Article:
Tolerance Despite Difference

This entry is part 2 of 3 in the series Is Christ the Only Way to God?

Is Christianity wrong because of its claims of exclusivity? Many people argue that it is wrong, but a claim to exclusivity does not automatically mean something is incorrect. In fact, by its very nature, any truth claim is exclusive—even a truth claim that pretends to be inclusive. But having a truth claim does not mean we toss tolerance out the window. Instead, we have tolerance despite difference with love, holding on to our views while respecting those of others.

Three Assumptions for Rejection

Those who reject Christianity because of its claims of exclusivity often make three erroneous assumptions.

1. “Sincerity makes something true”

This claim is clearly not going to cut it. You can be very sincere about something and very sincerely wrong. To use the example of Charlie Brown, it doesn’t matter how sincere he is about his baseball team—he nearly always loses. His sincerity does not change the fact that he simply cannot play baseball well. Likewise, our sincerity does not alter facts; it merely reveals how we feel about something.

2. “It may be true for you, but not for me.”

This common view in our time assumes that truth is ultimately determined by one’s beliefs or lack of beliefs. It confuses subjectivity and objectivity, assuming that all things are subjective. However, truth is not subjective; by its nature, truth does not change.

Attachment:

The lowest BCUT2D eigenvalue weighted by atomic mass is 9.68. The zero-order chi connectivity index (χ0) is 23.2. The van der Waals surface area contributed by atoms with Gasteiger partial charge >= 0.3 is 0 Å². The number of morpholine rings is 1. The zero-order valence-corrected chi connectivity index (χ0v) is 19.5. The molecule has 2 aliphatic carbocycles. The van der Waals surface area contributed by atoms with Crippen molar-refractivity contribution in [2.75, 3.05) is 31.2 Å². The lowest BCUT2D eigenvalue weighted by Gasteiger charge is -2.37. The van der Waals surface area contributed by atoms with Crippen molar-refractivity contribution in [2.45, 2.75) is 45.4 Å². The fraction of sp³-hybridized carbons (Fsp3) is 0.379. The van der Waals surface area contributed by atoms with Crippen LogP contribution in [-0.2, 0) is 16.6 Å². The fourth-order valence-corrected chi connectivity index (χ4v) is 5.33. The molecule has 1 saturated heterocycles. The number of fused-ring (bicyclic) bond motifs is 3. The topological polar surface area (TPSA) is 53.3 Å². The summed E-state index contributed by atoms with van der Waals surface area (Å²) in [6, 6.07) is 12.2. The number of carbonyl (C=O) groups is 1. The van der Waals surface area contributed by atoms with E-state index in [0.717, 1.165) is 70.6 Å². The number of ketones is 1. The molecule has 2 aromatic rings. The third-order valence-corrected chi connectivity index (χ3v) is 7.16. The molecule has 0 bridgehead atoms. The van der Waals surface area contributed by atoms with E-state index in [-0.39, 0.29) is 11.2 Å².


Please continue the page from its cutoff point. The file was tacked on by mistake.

One key point regarding this common erroneous view is the fact that society does not determine what is true. Every age and culture has its whims and fads; while these change, what is ultimately true does not. Likewise, truth is also not subject to minority or majority opinion.

3. “Exclusiveness makes something wrong.”

The assumption here that anything narrow is automatically wrong and spiteful loses sight of the love we ought to have for one another regardless of our viewpoint. Even though we disagree on something, we can and should still love one another—without having to sacrifice our viewpoint. Tolerance despite difference is a good thing when it comes to our personal relationships, but tolerance does not mean having exactly the same beliefs. We can agree to disagree and do so in a loving spirit.

When it comes down to it, narrowness does not make something automatically wrong. In our practical lives, for example, we actually want reality to be narrow. Consider how confusing driving would be if everyone drove exactly how and where they wanted to! Sidewalks would no longer be safe; both sides of the roads would be chaos; car wrecks would be a frequent occurrence.

The Law of Non-contradiction

If two statements about one particular issue contradict one another, then it follows that they cannot both be true. For example, if someone says “All dogs shed hair,” while another has a poodle and says, “My dog does not shed hair,” then only one statement can be correct.

When it comes to religion, we need to remember that all religions actually make narrow truth claims because every religion claims to be true to the exclusion of all the others. Christianity, Judaism, Islam, Hinduism, Buddhism, and a multitude of others all proclaim themselves to have the true knowledge, the true way of salvation (whatever salvation may mean). They are radically different from one another, which makes the view that “all religions are the same” wrong. It is not, therefore, their narrowness that makes different viewpoints wrong. Right and wrong are based on what actually is, not what we simply believe.

Because narrowness does not automatically mean something is wrong, we make the claim that Christianity is true, and that Jesus Christ really is the only way to God. We need to look at what Jesus claimed about Himself and decide: do we believe Him, or do we reject Him?

Interested in learning more about the Bible and the Christian faith? Check out Ken Boa’s apologetics category on the website.

Series Navigation<< Is Christianity Too Narrow?Jesus: Lord of All >>